Did you know that in 1964 the German government decided to back pay East African soliders (Askari) that had fought for them in WWI. Many had no proof of service so they had to perform the Manual of arms in German with a broom to prove themselves. Not one of them failed
Askari is an Arabic word meaning “soldier” (Arabic: عسكري ‘askarī). It was normally used to describe local troops in East Africa, Northeast Africa, and Central Africa serving in the armies of European colonial powers. The designation can, however, also describe police, gendarmerie and security guards. The word has since been adopted in Amharic, Bosnian, Italian, Persian, Polish, Somali, Swahili, Turkish and Urdu.
During the period of European colonial empires in Africa, locally recruited soldiers were employed by Italian, British, Portuguese, German and Belgian colonial armies. They played a crucial role in the conquest of the various colonial possessions, and subsequently served as garrison and internal security forces. During both World Wars askari units served outside their colonies of origin, in various parts of Africa, the Middle East and Asia.
The German Colonial Army (Schutztruppe) of the German Empire employed native troops with European officers and NCOs in its colonies. The main concentration of such locally recruited troops was in German East Africa (now Tanzania.) Formed in 1881 after the transfer of the Wissmanntruppe (raised in 1889 to suppress the Abushiri Revolt) to German imperial control.
The first askaris formed in German East Africa were raised by DAOG (Deutsche Ost-Afrika Gesellschaft – the German East Africa Company) in about 1888. Originally drawn from Sudanese mercenaries, the German askaris were subsequently recruited from the Wahehe and Angoni tribal groups. They were harshly disciplined but well paid (on a scale twice that of their British counterparts in the King’s African Rifles), and highly trained by German cadres who were themselves subject to a rigorous selection process. Prior to 1914 the basic Schutztruppe unit in Southeast Africa was the feldkompanie comprising seven or eight German officers and NCOs with between 150 and 200 askaris (usually 160) – including two machine gun teams.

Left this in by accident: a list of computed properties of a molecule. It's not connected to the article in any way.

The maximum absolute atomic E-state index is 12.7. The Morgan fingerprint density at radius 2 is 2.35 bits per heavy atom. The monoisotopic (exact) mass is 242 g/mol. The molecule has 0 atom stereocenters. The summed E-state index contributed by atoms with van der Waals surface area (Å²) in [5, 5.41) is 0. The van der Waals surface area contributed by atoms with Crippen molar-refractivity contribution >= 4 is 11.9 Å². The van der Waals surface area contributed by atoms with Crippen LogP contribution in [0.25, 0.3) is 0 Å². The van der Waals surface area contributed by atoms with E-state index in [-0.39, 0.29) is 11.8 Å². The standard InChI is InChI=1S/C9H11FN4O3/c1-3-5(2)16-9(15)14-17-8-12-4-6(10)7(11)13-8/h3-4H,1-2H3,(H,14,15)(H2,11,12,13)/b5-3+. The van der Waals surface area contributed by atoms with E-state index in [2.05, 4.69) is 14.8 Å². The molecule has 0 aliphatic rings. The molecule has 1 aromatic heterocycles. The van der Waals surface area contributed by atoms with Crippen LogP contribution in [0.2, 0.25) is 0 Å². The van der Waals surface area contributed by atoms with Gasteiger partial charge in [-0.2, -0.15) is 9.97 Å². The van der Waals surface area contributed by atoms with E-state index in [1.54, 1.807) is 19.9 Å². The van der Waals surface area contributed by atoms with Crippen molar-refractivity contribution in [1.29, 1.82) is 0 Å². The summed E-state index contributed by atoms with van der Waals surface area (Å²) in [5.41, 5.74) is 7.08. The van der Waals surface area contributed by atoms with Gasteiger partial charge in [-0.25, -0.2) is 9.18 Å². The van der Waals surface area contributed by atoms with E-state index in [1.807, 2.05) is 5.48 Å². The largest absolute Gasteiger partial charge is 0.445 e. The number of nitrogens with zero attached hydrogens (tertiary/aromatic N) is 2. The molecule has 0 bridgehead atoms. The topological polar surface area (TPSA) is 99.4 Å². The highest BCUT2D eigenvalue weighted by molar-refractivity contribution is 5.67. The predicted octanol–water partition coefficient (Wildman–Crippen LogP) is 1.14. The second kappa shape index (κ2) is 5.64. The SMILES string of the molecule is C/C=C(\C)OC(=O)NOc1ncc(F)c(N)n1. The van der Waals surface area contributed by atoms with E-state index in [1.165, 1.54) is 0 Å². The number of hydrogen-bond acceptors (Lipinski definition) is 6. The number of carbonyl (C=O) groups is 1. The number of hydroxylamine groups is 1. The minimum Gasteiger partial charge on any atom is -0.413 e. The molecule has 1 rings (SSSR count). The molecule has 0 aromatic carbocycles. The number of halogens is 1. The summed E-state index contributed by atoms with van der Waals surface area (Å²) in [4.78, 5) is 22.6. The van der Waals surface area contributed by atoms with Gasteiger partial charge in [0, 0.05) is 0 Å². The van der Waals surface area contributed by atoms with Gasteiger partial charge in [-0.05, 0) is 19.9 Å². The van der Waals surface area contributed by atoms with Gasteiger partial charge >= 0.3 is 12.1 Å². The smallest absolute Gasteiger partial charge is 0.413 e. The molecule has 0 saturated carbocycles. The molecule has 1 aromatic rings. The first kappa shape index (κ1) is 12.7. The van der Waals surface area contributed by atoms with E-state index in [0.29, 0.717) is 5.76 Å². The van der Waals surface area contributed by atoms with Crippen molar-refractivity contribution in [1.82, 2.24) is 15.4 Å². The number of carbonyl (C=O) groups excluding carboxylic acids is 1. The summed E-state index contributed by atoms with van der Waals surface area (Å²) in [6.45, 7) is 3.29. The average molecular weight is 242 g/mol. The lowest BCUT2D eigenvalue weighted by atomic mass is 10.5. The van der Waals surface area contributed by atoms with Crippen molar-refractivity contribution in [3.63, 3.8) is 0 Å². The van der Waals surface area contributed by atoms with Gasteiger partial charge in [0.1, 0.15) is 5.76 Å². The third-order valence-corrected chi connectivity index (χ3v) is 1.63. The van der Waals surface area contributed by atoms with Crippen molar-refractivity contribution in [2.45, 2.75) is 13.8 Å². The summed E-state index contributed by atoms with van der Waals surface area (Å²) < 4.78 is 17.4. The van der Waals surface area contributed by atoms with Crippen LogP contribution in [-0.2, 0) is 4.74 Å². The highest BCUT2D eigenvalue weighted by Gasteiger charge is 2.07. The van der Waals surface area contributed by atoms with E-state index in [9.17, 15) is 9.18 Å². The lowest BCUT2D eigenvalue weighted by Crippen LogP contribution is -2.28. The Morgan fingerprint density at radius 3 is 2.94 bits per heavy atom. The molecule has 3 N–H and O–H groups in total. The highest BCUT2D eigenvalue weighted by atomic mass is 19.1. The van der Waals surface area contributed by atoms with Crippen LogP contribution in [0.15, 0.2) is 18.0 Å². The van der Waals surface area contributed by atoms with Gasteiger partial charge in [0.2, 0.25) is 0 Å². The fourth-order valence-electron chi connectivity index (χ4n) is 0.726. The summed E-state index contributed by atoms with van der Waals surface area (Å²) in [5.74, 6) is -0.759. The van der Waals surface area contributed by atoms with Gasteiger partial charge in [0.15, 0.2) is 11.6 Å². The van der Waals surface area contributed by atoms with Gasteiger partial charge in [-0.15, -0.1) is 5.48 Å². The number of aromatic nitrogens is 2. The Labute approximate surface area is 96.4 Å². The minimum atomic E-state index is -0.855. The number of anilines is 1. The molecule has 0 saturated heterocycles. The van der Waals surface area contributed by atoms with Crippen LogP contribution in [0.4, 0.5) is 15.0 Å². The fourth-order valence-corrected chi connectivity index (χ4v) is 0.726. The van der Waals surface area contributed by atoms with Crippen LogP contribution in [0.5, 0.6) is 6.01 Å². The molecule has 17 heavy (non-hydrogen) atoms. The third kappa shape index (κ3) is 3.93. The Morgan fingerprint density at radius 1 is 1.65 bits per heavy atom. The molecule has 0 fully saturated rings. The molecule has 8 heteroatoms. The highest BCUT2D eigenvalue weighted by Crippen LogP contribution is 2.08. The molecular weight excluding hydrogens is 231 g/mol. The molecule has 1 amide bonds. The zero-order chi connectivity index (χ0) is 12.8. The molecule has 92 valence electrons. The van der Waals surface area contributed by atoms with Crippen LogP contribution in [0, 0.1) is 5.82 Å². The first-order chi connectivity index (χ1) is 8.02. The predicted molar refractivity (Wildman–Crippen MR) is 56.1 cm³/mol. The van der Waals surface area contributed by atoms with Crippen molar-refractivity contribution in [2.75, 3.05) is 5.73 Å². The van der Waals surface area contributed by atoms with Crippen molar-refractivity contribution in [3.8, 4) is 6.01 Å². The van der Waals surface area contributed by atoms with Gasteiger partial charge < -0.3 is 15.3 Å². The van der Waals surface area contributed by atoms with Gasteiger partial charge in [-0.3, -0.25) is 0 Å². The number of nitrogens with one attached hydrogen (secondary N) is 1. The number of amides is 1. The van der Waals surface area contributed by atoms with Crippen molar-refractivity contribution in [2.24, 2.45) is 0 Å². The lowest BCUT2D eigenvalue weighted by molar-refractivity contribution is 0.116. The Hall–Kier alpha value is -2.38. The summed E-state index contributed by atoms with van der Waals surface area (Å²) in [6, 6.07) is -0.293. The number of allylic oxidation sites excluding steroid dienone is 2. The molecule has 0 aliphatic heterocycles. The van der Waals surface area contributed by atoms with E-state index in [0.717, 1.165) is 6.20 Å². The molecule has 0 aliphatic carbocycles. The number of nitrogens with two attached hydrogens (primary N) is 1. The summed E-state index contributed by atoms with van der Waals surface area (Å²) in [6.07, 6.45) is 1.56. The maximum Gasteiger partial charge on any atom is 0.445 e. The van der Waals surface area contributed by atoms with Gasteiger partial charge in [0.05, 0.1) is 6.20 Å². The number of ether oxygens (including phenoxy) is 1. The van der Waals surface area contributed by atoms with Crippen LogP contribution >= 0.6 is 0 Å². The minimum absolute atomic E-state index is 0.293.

Such small independent commands were often supplemented by tribal irregulars or ruga-ruga.
They were successfully used in German East Africa where 11,000 askaris, porters and their European officers, commanded by Paul Emil von Lettow-Vorbeck, managed to resist numerically superior British, Portuguese and Belgian colonial forces until the end of World War I in 1918.
The Weimar Republic provided pension payments to the German askaris. Due to interruptions during the worldwide depression and World War II, the parliament of the Federal Republic of Germany (West Germany) voted in 1964 to fund the back pay of the askaris still alive. The West German embassy at Dar es Salaam identified approximately 350 ex-askaris and set up a temporary cashiers office at Mwanza on Lake Victoria.
Two Russian askaris peer into a doorway past the bodies of Jews killed during the Warsaw Ghetto Uprising. Picture from Stroop Report.
Original caption: “Askaris used during the operation.”
Only a few claimants could produce the certificates given to them in 1918; others provided pieces of their old uniforms as proof of service. The banker who had brought the money came up with an idea: as each claimant stepped forward he was handed a broom and ordered in German to perform the manual of arms. Not one of them failed the test